The UAE’s Obsession with (women’s) Rankings and its consequences when things go wrong

Is it right to trumpet the times when you come top and make excuses when you're not?

Is it right to trumpet the times when you come top and make excuses when you’re not?

Everybody loves a good ranking, especially when you’re ranked at or near the top of the listings. If you’re doing a survey, a list or a table then you’ll always be welcomed in the UAE. The country has leveraged off its rise up the rankings of global surveys to promote inward investments and position itself as the leading destination in the Gulf and the wider Middle East region for all things consumer and business-related.

However, things don’t always turn out so well with surveys. A recent Global Gender Report published by the World Economic Forum ranked the UAE 107 out of 135 countries listed in the report. The response from one writer, Shaikha Al Maskari, was to list what the UAE has done for women, and to showcase why Emirati women are pioneers in their field.

Rather than review the article (which was actually entitled ‘The Happiest Women in the World’ in print) I’m going to quote selectively. Enjoy the read while this writer throws her toys out of the pram, belittles the rest of the region and the strides the Gulf’s women have made and harps on about what her country has done without really saying much. Or maybe it’s just me…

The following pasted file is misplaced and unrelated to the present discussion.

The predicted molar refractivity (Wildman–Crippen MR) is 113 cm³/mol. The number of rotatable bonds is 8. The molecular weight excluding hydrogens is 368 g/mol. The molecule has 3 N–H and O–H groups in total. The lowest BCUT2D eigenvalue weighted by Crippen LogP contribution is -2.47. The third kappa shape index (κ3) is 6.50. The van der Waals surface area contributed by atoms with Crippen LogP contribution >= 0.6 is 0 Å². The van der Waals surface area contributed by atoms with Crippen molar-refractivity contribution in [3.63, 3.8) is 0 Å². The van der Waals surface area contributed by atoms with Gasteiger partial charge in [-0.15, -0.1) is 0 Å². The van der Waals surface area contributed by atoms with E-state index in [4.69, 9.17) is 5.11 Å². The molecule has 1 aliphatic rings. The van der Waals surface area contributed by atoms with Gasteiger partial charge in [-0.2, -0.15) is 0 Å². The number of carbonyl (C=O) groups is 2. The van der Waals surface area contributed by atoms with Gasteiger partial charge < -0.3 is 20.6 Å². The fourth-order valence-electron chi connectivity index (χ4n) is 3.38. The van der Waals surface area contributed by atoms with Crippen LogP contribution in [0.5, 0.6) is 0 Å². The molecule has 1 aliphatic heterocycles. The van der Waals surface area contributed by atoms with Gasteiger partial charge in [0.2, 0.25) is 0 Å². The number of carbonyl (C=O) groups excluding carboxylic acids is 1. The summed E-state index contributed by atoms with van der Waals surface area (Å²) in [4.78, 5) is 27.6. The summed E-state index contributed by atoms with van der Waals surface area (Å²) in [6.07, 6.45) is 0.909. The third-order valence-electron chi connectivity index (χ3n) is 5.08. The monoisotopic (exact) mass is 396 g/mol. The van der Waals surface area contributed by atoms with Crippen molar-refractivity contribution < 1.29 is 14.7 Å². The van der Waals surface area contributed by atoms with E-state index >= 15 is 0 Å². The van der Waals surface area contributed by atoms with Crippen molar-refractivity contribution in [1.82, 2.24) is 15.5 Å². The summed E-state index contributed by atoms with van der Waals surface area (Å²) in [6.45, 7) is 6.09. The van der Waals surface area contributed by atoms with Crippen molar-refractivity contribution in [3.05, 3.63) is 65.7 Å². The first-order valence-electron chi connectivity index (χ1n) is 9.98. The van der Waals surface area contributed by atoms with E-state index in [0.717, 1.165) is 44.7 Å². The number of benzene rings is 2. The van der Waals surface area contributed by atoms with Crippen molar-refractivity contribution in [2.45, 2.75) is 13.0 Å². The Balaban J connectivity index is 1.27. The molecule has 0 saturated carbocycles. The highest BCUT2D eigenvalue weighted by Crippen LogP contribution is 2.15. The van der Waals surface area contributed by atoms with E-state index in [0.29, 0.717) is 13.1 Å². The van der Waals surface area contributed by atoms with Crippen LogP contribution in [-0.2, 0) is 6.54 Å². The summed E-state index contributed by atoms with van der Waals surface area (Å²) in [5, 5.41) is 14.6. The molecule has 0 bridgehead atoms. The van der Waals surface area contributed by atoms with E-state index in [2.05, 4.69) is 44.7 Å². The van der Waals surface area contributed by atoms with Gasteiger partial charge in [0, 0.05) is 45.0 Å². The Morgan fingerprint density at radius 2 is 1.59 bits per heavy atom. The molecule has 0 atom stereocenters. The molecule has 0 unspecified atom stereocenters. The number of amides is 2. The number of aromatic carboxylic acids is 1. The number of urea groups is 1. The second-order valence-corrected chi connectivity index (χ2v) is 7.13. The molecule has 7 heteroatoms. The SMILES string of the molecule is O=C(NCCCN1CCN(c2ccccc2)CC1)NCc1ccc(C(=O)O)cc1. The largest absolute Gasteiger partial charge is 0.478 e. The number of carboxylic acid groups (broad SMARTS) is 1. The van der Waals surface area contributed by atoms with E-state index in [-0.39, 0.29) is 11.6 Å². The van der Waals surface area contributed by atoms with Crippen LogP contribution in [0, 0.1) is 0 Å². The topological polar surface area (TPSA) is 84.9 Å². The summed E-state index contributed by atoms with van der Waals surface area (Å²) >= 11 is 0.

“The question of women equality in the UAE is always brought under the limelight with a negative connotation that they are oppressed, discriminated against and constrained — especially in the social, cultural, economic and political perspective. To the UAE, it is just a stereotypical challenge; to other Arab countries, the problem is much more complex.”

“The constitution clearly states that women have equal rights as men and it ensures that they are provided equal opportunities in employment and advancement and equal pay at the work place. And in many cases, a female is favoured over a male candidate — form of an unannounced affirmative action.”

“…we have achieved what no other Arab country has in decades. It is no wonder that we take pride in calling her our model and “Mother of the Nation”. Emirati women enjoy vast privileges that are envied. Based on Islamic rulings, the man is the care provider for the family and financial responsibility rests with him.”

Block and Bridge the SABIC way – an example from the World Economic Forum

Al-Mady is a media veteran and knows how to handle journalists through the use of techniques such as block and bridge (picture source:

There’s few companies which have a better reputation in the Middle East than SABIC. Founded almost forty years ago, Saudi Basic Industries Corporation has grown to become one of the world’s largest chemicals businesses and one of the top 100 corporations worldwide. SABIC is the largest public company as listed on Saudi Arabia’s stock exchange.